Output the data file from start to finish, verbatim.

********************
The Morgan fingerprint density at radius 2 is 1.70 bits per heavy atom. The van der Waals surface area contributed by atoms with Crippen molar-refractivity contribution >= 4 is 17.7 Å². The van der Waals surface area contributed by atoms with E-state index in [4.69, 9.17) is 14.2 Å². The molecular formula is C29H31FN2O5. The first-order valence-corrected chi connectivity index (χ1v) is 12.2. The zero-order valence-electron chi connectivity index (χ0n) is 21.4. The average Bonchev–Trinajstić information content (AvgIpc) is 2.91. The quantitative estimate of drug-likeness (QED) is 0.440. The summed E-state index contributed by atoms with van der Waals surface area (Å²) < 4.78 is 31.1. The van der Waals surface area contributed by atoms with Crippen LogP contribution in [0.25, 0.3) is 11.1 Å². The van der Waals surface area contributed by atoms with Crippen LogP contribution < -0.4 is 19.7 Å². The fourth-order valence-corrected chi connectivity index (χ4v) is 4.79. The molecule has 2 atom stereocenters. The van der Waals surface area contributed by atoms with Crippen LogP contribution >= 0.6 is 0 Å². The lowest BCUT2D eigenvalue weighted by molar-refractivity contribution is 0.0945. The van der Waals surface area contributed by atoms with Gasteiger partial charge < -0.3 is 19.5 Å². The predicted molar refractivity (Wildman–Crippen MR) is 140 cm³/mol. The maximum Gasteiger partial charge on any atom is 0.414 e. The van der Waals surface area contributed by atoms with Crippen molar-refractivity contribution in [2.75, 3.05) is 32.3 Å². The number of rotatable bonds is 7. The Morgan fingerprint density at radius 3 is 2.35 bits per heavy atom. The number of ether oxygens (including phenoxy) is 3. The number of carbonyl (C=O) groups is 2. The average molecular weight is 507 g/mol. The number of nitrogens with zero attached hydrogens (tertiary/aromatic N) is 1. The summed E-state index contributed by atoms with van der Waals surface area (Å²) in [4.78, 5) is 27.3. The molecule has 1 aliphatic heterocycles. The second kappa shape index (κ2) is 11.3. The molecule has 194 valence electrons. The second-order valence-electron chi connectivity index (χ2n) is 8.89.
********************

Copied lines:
The Morgan fingerprint density at radius 2 is 1.70 bits per heavy atom. The van der Waals surface area contributed by atoms with Crippen molar-refractivity contribution >= 4 is 17.7 Å². The van der Waals surface area contributed by atoms with E-state index in [4.69, 9.17) is 14.2 Å². The molecular formula is C29H31FN2O5. The first-order valence-corrected chi connectivity index (χ1v) is 12.2. The zero-order valence-electron chi connectivity index (χ0n) is 21.4. The average Bonchev–Trinajstić information content (AvgIpc) is 2.91. The quantitative estimate of drug-likeness (QED) is 0.440. The summed E-state index contributed by atoms with van der Waals surface area (Å²) < 4.78 is 31.1. The van der Waals surface area contributed by atoms with Crippen LogP contribution in [0.25, 0.3) is 11.1 Å². The van der Waals surface area contributed by atoms with Crippen LogP contribution < -0.4 is 19.7 Å². The fourth-order valence-corrected chi connectivity index (χ4v) is 4.79. The molecule has 2 atom stereocenters. The van der Waals surface area contributed by atoms with Crippen LogP contribution >= 0.6 is 0 Å². The lowest BCUT2D eigenvalue weighted by molar-refractivity contribution is 0.0945. The van der Waals surface area contributed by atoms with Gasteiger partial charge < -0.3 is 19.5 Å². The predicted molar refractivity (Wildman–Crippen MR) is 140 cm³/mol. The maximum Gasteiger partial charge on any atom is 0.414 e. The van der Waals surface area contributed by atoms with Crippen molar-refractivity contribution in [2.75, 3.05) is 32.3 Å². The number of rotatable bonds is 7. The Morgan fingerprint density at radius 3 is 2.35 bits per heavy atom. The number of ether oxygens (including phenoxy) is 3. The number of carbonyl (C=O) groups is 2. The average molecular weight is 507 g/mol. The number of nitrogens with zero attached hydrogens (tertiary/aromatic N) is 1. The summed E-state index contributed by atoms with van der Waals surface area (Å²) in [4.78, 5) is 27.3. The molecule has 1 aliphatic heterocycles. The second kappa shape index (κ2) is 11.3. The molecule has 194 valence electrons. The second-order valence-electron chi connectivity index (χ2n) is 8.89.